Tuesday, April 16, 2024

“GREEN BORDER”

THE STORY – In the treacherous and swampy forests that make up the so-called “green border” between Belarus and Poland, refugees from the Middle East and Africa trying to reach the European Union are caught in a geopolitical crisis triggered by Belarusian president Alexander Lukashenko. In an attempt to provoke Europe, refugees are lured to the border by propaganda promising easy passage to the EU. Pawns in this hidden war, the lives of Julia, a newly minted activist who has given up her comfortable life, Jan, a young border guard, and a Syrian refugee family intertwine.

THE CAST – Jalal Altawil, Maja Ostaszewska, Tomasz Włosok, Behi Djanati-Atai, Mohamad Al Rashi, Dalia Naous, Maciej Stuhr & Agata Kulesza

THE TEAM – Agnieszka Holland (Director/Writer), Maciej Pisuk & Gabriela Łazarkiewicz-Sieczko (Writers)

THE RUNNING TIME – 147 Minutes


It can be difficult to hold a mirror up to society to analyze real-world atrocities. These situations are never easy to tackle because of the hard questions they pose. For many, it’s easy to simply recognize such heinous acts without ever truly contemplating the nature of their existence. Nor do many actually seek to understand the complicity of world powers that refuse to prevent such suffering. In fact, many of these institutions encourage such a grim situation. It’s vital to be cognizant of such horror, and the art form of cinema is often an arena that houses such exploration. That is very much the case with “Green Border,” a harrowing look at a modern crisis that showcases it with a harsh and moving effectiveness.

The situation at hand is the border disaster specifically occurring across Europe. In the beginning, a Syrian family is seen arriving in Belarus, hoping to cross over to Sweden to seek asylum. Along the way, they cross paths with Leila (Behi Djanati Atai), an Afghan woman who ends up accompanying the family. Unbeknownst to this group is just how treacherous this journey will be. The border agents show nothing but the most abject cruelty to the refugees, and they have to survive one horrific ordeal after another. Their plight is juxtaposed against Jan (Tomasz Włosok), a young border agent who begins questioning the morals at play, and Julia (Maja Ostaszewska), a woman who is sparked into humanitarian activism. All parties must endure the terror on display in order to achieve a better life.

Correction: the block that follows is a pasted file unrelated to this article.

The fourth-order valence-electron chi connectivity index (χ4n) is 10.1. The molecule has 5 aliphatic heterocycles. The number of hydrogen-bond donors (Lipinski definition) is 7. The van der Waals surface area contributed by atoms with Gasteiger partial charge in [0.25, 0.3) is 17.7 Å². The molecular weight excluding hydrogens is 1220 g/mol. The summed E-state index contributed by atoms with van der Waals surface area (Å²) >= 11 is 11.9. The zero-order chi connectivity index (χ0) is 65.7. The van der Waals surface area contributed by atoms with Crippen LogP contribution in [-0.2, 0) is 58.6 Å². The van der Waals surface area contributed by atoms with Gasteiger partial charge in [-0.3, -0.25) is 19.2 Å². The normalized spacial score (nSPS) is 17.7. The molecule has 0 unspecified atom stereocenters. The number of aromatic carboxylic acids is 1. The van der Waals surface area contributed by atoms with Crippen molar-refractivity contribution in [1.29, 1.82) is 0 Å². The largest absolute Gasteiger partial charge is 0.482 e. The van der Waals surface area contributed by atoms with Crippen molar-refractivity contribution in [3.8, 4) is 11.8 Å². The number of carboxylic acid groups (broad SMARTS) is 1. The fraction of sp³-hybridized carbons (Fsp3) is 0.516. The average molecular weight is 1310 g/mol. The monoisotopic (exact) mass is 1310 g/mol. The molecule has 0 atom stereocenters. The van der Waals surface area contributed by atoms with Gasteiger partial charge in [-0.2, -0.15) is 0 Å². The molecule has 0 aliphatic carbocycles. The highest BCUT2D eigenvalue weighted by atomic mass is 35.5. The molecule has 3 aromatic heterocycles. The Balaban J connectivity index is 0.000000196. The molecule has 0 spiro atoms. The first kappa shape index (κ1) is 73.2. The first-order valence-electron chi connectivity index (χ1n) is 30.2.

It’s unbelievably striking how Agnieszka Holland crafts this tale. There is an immediate sense of danger that stalks these parties, particularly this escaping family. One feels immersed in the forests they must tread, and every assault brought upon them by these violent parties is realized with a disturbing intensity. The imagery is highly unnerving, as they are designed to be. The utter helplessness in the face of such inhumanity is challenging to watch but necessary to comprehend the scale of such an event. The justification these soldiers feel to inflict such pain is chilling, but these depictions are necessary to convey the true dread. It’s equally alarming to witness the apathy from European citizens, who are aware of what is happening but choose not to become involved. It’s an equally abhorrent sin that Holland conveys with an appropriate gaze. The filmmaking utilized never shies away from the brutality but doesn’t come across as exploitative either. It’s a sinister and troubling plot but also a highly engrossing portrait.